Ready Designs

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GDBD: The AllRecipes Cross-Platform Ecosystem

Good Design Bad Design, Web Design

February 22nd, 2011

First, let me just say that I hate cooking. There’s work on either end, usually while hungry on the one side and lazy on the other. To me, the only thing worse than cooking is all the dishes you have to do afterwards. Anyway, I’ve found the AllRecipes apps are so well designed, the geek in me is soothed enough to make the cooking experience much more pleasant; almost, dare I say it, enjoyable.

AllRecipes iPad Splash Screen

The Verdict: Good Design!

The Takeaways:

  1. Designing for the total user experience is more relevant than ever with cross-platform applications, and doing a good job at this makes both Web and smartphone applications stand out above the competition.
  2. Excellent cross-platform functionality makes other design flaws easier to forgive.
  3. Leveraging communities brings additional value to information which could otherwise be found elsewhere.

The Details

AllRecipes has done a fantastic job of integrating their website, which clearly came first, with their iPad and iPhone apps. Keep Reading

GDBD: Bamboo Cat Grooming Glove

Good Design Bad Design

January 22nd, 2011

Good Design, Bad Design: Bamboo Cat Grooming Glove

The Verdict: Good Design!

The Takeaway: As designers, we need to remember to go beyond the basics and think about the total user experience to always optimize, optimize, optimize!

The Details: The Bamboo Cat Grooming Glove is a rubbery cat accessory designed to work for both wet and dry grooming. It has two depths of bumpy rubber knobs on the “brush” side and a fuzzy cloth patch on the other for picking up loose fur.

The Bamboo Brand Cat Grooming Glove

This product impressed me enough to write about it for one primary reason: Inside the glove attached to each side is a strap for holding smaller hands in place. This means the product designers thought about the needs of their entire user base, instead of just making assumptions based on their own or “average” hand sizes, or making multiple products for various users. Keep Reading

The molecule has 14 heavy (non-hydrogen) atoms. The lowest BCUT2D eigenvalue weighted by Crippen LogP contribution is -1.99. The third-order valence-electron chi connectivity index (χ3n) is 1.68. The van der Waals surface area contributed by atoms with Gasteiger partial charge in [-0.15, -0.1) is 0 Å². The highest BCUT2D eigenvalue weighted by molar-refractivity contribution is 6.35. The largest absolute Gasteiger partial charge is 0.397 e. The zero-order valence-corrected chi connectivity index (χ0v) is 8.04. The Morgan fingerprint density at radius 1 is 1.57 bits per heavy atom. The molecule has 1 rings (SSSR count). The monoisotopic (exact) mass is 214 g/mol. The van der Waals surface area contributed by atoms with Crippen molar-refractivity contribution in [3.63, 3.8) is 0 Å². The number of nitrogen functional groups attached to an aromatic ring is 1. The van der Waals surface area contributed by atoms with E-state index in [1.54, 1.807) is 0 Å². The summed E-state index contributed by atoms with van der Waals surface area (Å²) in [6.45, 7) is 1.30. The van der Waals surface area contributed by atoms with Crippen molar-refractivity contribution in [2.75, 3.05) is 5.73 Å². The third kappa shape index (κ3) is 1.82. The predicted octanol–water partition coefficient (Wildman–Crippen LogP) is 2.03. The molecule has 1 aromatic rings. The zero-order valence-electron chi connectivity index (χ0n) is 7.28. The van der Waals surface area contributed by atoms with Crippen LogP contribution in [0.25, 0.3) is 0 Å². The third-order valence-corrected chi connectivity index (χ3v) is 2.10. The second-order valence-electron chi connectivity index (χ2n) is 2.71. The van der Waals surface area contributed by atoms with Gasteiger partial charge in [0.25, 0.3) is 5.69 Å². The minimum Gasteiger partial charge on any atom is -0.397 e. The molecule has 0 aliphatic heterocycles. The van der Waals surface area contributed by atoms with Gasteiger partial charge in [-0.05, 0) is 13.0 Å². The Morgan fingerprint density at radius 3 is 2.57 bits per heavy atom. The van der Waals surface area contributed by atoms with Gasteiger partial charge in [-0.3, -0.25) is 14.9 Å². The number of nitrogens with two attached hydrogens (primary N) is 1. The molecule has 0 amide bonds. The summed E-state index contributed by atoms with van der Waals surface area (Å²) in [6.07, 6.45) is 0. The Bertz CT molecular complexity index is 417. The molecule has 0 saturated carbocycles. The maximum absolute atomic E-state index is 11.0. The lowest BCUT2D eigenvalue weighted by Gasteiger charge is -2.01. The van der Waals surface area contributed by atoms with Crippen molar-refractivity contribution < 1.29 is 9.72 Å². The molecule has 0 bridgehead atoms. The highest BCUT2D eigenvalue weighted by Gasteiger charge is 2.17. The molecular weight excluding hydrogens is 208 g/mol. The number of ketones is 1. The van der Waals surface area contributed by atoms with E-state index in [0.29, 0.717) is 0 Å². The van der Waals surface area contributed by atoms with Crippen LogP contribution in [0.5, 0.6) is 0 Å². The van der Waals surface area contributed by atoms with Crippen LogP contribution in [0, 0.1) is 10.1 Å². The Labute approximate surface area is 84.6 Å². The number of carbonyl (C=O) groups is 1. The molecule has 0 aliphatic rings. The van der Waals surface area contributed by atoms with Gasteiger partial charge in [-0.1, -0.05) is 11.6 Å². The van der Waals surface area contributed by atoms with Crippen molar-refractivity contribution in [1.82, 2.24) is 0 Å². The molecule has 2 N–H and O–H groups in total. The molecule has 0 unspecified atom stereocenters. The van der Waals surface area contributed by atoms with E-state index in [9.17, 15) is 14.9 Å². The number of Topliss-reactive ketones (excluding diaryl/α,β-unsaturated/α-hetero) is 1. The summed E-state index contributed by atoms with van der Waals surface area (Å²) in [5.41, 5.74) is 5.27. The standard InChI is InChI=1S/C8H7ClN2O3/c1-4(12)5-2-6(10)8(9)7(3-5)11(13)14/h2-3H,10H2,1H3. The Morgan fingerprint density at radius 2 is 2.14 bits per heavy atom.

Book Review:
CSS Cookbook by C. Schmitt

Design Resources

April 5th, 2010

O'Reilly Tarsier
I was recently wandering the aisle of a bookstore when I came across the CSS Cookbook, 3rd Ed by Christopher Schmitt, published by the wonderful O’Reilly Media. Something about O’Reilly books always appeals to me; the detailed pen drawings of various animals and flat, solid colors always catch my inner designer and make me wonder what’s inside, even when the topic is some outlandish programming language I’ll never use.

3 Fun O'Reilly Media Programming Book Covers

What’s inside? I’ll never know.

I picked up the CSS Cookbook and started thumbing through it to get a feel for the format. Every method had a problem (such as “You want to use multiple PNGs with alpha transparency”) a solution detailing the code, and a discussion explaining why and how the code works. Pleased with the overall layout, I flipped back to the beginning to have a look at the massive, seven page beast of a table of contents.

The book is laid out into logical sections (Web Typography, Images, Lists, Forms, etc.). In each of those sections I found CSS problem/solution pairs ranging from the very basic to the very advanced. It starts right out with “Picking a Text Editor” and “Coding a Basic HTML Page” on through “Applying Basic CSS Rules to a Web Page” and “Determining When to Use Class and ID Selectors,” but it doesn’t stop with the basics. Later on comes “Inserting Reflections on Images Automatically,” “Using Image Sprites,” “Creating Breadcrumb Navigation,” and “Styling a Screenplay with the HTML5 dialog Element.” Scanning the rest of the contents, I found myself growing excited to see things listed I wouldn’t have even thought to create with CSS. Of course I brought it home.

CSS Cookbook, O'Reilly Media

Most people would probably think of this book as a reference, though a Google search often reveals the answer faster than flipping through a book. Instead of putting it on my shelf waiting for me to question it, I decided to spend a few evenings reading through it. I skimmed the things I knew and bookmarked the things I didn’t, and I was reminded just how powerful a markup CSS can be with the right knowledge. The format is clear, the methods reliable, and the reasoning well-explained. I recommend it to anyone looking for a deeper understanding of CSS and how to leverage it to its full potential.

One thing I love about this profession is that there is always something new to learn. Whether a strengthening of the basics of principles and languages already known, a completely new technology, or something in between, there is always room for and push towards growth. What books have you found to aid you along your journey?

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